7. Your dream last night? It was a great night of sleep, and I don't remember any dreams.

8. Your favorite drink? Diet cream soda
9. Your dream/goal? To raise my children to be competent adults who love the Lord.

10. The room you're in? Living room, with my feet up, of course.
11. Your hobby?
Computer time. But I also enjoy cooking, baking, needlework, piano
12. Your fear? I can't think of any major fear right now.
13. Where do you want to be in 6 years?
Right here, with my family.
14. What you are not?
15. Muffins?
A small one, warm, with butter, please.
16. One of your wish list items?
A hand can opener that works well.
17. Where you grew up?
Kimball, Nebraska.
18. The last thing you did?
Brewed a cup of raspberry tea.
19. What are you wearing?
Blue jeans and a short sleeved blue sweater.
20. Favorite gadget?
Is a computer a gadget?
21. Your pets?
No pets, thankfully. Definitely no animals inside.
22. Your computer? Toshiba.
23. Your mood?
Happy - it's holiday time, and we're having family visitors.
24. Missing someone? Just enjoying those that ARE here.
25. Your car?
Montana mini-van.
26. Something you are not wearing? Shoes.
27. Favorite store? Target or Kohl's, or sale racks in any store.
28. Like someone?
Of course!
29. Your favorite color?
30. When is the last time you laughed?
Just a minute ago.
31. Last time you cried?
A few days ago.

I will tag Liz, Karen, and Latane, if they want to play; and anyone else who'd like to play along. Leave a comment so we can check out your answers.

Friday, November 21, 2008

Have You Seen Those Kids??

Yesterday, I suggested that Teenager take a walk around the city school she attends for her computer class. She looked at me like I was crazy and said, "Have you seen those kids there??"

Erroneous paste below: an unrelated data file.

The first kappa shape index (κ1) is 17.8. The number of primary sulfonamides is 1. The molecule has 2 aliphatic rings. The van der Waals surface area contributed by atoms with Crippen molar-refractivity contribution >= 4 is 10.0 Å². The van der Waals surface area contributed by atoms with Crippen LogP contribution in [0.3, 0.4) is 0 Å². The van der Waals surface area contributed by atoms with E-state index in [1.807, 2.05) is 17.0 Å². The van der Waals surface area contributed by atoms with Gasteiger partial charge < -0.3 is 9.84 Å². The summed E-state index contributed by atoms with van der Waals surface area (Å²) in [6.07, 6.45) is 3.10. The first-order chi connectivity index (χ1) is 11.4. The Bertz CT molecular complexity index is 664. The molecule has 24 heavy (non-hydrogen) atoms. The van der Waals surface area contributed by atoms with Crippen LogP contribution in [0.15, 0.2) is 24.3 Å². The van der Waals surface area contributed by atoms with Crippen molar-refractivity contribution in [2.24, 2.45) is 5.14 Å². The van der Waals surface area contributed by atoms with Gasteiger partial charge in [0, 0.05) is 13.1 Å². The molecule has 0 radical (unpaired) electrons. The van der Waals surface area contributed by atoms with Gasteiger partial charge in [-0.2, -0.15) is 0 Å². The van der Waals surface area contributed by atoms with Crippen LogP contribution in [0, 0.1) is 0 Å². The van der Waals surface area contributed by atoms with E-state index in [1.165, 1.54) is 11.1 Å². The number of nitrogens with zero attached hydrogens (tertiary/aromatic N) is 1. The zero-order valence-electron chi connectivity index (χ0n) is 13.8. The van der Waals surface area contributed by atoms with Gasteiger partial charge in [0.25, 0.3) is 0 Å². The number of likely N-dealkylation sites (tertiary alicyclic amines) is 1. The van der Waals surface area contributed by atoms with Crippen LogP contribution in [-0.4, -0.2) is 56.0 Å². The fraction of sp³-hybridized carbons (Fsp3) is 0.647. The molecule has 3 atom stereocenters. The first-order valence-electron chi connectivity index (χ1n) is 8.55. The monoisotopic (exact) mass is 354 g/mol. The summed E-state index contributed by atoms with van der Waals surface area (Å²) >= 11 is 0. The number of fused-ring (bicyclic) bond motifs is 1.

At that moment, she was wearing jeans decorated with safety pins, and staples closing the (manufacturer's) slit up the front ankle.

I guess it's all in your perspective.

Sunday, November 16, 2008

Family Day

Yesterday was one of those nice family days that I appreciate. Most days are busy and full of daily obligations, so it's nice when a change of pace comes along. Father and I, along with Hugger, Teenager, Whistle, and granddaughters C. and E, drove to the bigger city to visit children and attend a baby shower for yet-to-be-named-granddaughter-due-in-January. We had a nice taco soup lunch at George and Liz's house, and a visit with Ben and Julie and girls, also. The ladies (from the very youngest A. to the oldest -- me) went to the church for a combined baby shower for Liz and another mom-to-be. While we were doing that, the guys stayed at the house doing their own thing. I think it involved talking, watching TV, and napping, not necessarily in that order. ;-) After the shower, we sat around the family room enjoying each other's company and watching the kids play.

The kids napped on the drive home, and with leftover stew for supper and an early bedtime, it was the ideal finish to a great day.

Tuesday, November 11, 2008

Veteran's Day 2008

Today is Veteran's Day. The presidential election was just last week, and our country appears to be headed for Change, whatever that entails. No matter which direction the political winds are blowing, our servicemen and women continue to make daily sacrifices in service to our country, and they deserve our gratitude, appreciation and prayers. Thank a Vet today; and every day.

Sunday, November 9, 2008

What Did He Say?

Whistle was going downstairs to see if Teenager was awake, and I suggested he sing her a "good morning song." He got distracted along the way, and when I reminded him of what he was doing, he said, "Yes, I'll sing her a good-night song . . . I mean a sleepy-up song!


This afternoon, as we were relaxing in the living room:

Whistle: "Mom, how old are you?"

Other Mother: "How old do you think I am?"

Whistle: "Umm . . . 21"

Other Mother: "Yes! That sounds good! But really, I'm 53."

Whistle: "53? That's old. Like a grandma."

Other Mother: But I AM a grandma!"

Whistle: "No, Old like the OTHER grandma.
The one that's dead!"

Wednesday, November 5, 2008


I've thought of a lot of things I wanted to write about in the last few days, but haven't done it. Also I haven't switched computers to add the pictures I want to post (broken CD drive on this computer). For now, little bits from the kiddos: